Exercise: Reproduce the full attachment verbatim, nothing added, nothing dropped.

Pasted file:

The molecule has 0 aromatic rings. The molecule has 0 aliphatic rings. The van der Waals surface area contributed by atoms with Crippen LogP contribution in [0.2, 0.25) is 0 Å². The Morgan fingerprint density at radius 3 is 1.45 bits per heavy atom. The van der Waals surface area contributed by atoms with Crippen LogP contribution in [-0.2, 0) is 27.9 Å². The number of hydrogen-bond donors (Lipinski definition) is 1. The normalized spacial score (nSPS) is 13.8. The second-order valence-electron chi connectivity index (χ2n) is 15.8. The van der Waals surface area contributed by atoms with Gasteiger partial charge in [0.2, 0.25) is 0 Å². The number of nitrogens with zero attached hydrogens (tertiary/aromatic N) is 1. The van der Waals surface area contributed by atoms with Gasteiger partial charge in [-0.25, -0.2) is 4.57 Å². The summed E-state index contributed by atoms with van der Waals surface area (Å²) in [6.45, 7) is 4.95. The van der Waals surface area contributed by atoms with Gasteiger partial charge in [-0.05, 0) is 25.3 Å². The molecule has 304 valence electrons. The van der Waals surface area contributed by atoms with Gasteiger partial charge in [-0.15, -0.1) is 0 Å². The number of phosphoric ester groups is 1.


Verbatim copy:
The molecule has 0 aromatic rings. The molecule has 0 aliphatic rings. The van der Waals surface area contributed by atoms with Crippen LogP contribution in [0.2, 0.25) is 0 Å². The Morgan fingerprint density at radius 3 is 1.45 bits per heavy atom. The van der Waals surface area contributed by atoms with Crippen LogP contribution in [-0.2, 0) is 27.9 Å². The number of hydrogen-bond donors (Lipinski definition) is 1. The normalized spacial score (nSPS) is 13.8. The second-order valence-electron chi connectivity index (χ2n) is 15.8. The van der Waals surface area contributed by atoms with Gasteiger partial charge in [0.2, 0.25) is 0 Å². The number of nitrogens with zero attached hydrogens (tertiary/aromatic N) is 1. The van der Waals surface area contributed by atoms with Gasteiger partial charge in [-0.25, -0.2) is 4.57 Å². The summed E-state index contributed by atoms with van der Waals surface area (Å²) in [6.45, 7) is 4.95. The van der Waals surface area contributed by atoms with Gasteiger partial charge in [-0.05, 0) is 25.3 Å². The molecule has 304 valence electrons. The van der Waals surface area contributed by atoms with Gasteiger partial charge in [-0.15, -0.1) is 0 Å². The number of phosphoric ester groups is 1.